Tempted to Turn a Blind Eye

blind eyes4th Sunday in Lent

John 9:1-42

      Walking the path of the adventure called the Christian faith…the adventure worthy of that name…we can expect to meet riddles.  Is the glass half full?  Or is it half empty?  Is the sun going down or is it rising?  Is this tragedy a punishment for sin?  Or is it a test of faith?   You have eyes.   What do you say?

      Ah, but…before you speak, know that Pharisees are listening.  There are always Pharisees listening.  And Pharisees always have the right answer, as far as that goes.  They may be the legalistic type of Pharisee—everything is either black or white, it’s cut and dried, good or bad.  They may be Pharisees of a more Epicurean taste—everything is gray, can’t really say, who are we to judge.  But the Pharisees are there, and they’re listening. And unless your answer is their answer, they will cut you down, and cast you out.

      In our long Gospel Reading today there are a lot of eyes, but not much seeing. “Rabbi, who sinned, this man or his parents that he was born blind?” Whose fault is it?  Who is to blame? Something bad has happened, therefore, someone must have been bad.  Guilt.  Blame.  Punishment.  Suffering.  If he were good, it wouldn’t have happened!  The eyes have it.  But they do not see.

      Jesus declares, “It was not that this man sinned, or his parents, but that the works of God might be displayed in him.” Only two eyes have it right—Jesus’ eyes. This happened “that the works of God might be displayed in him.”  Two eyes have it right.  Soon it will be four.  Four blind eyes seeing.  The first pair—Jesus’ eyes, as Isaiah prophesied—are blind to everything except the work of the Father who sent Him. The second pair—this man born blind—sees in Jesus what all the other seeing eyes do not.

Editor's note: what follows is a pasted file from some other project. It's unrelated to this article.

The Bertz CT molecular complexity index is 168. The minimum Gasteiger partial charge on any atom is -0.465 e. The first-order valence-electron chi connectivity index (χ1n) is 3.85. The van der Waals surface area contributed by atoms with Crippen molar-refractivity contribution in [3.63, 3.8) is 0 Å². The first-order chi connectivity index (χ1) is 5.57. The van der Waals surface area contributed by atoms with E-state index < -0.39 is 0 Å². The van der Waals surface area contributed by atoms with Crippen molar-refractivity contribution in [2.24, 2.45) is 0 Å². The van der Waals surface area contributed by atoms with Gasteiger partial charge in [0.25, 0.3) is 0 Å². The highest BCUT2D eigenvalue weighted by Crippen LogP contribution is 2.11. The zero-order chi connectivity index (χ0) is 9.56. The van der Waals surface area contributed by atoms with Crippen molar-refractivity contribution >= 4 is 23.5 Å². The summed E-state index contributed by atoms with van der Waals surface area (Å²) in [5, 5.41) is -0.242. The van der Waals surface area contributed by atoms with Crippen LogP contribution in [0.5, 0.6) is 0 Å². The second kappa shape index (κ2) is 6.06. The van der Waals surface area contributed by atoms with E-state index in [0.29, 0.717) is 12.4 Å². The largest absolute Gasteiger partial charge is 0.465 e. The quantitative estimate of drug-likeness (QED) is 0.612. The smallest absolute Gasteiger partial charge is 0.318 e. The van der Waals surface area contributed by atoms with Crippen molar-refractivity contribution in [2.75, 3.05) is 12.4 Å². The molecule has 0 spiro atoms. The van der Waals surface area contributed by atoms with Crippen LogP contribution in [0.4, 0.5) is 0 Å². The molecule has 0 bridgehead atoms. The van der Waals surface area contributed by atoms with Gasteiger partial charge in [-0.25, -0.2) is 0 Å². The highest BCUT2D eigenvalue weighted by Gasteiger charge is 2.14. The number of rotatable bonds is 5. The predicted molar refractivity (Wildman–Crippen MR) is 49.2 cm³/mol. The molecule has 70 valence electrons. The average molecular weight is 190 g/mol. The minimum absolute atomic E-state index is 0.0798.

So many blind eyes.  This Gospel Reading is hardly an ancient, dusty roads of Galilee kind of story.  It is as contemporary as the anschluß by which Russia has snatched up part of Ukraine.  This episode in St. John’s Gospel is as timely as the battle lines between Israelis and Palestinians, between gay and straight, between pro-life and pro-choice, between East and West.  This story is as painful as any house divided up or down your street.  “Who sinned that this has happened?”

      And Pharisees rise up to stone the Russians and Pharisees rise up to stone the West. And they stone the Israeli and the Palestinian. Pharisees of one side cast out the homosexual person and Pharisees of the other side cast out anyone who doesn’t affirm same-sexed attractions.  Pharisees step in to identify the sin, to assign the blame, to cast their stones.  And Pharisees step in to excuse the sin, to deny the blame, to rise up and judge those they deem judgmental.  “All in favor say ‘Aye.’” And the ayes/eyes have it.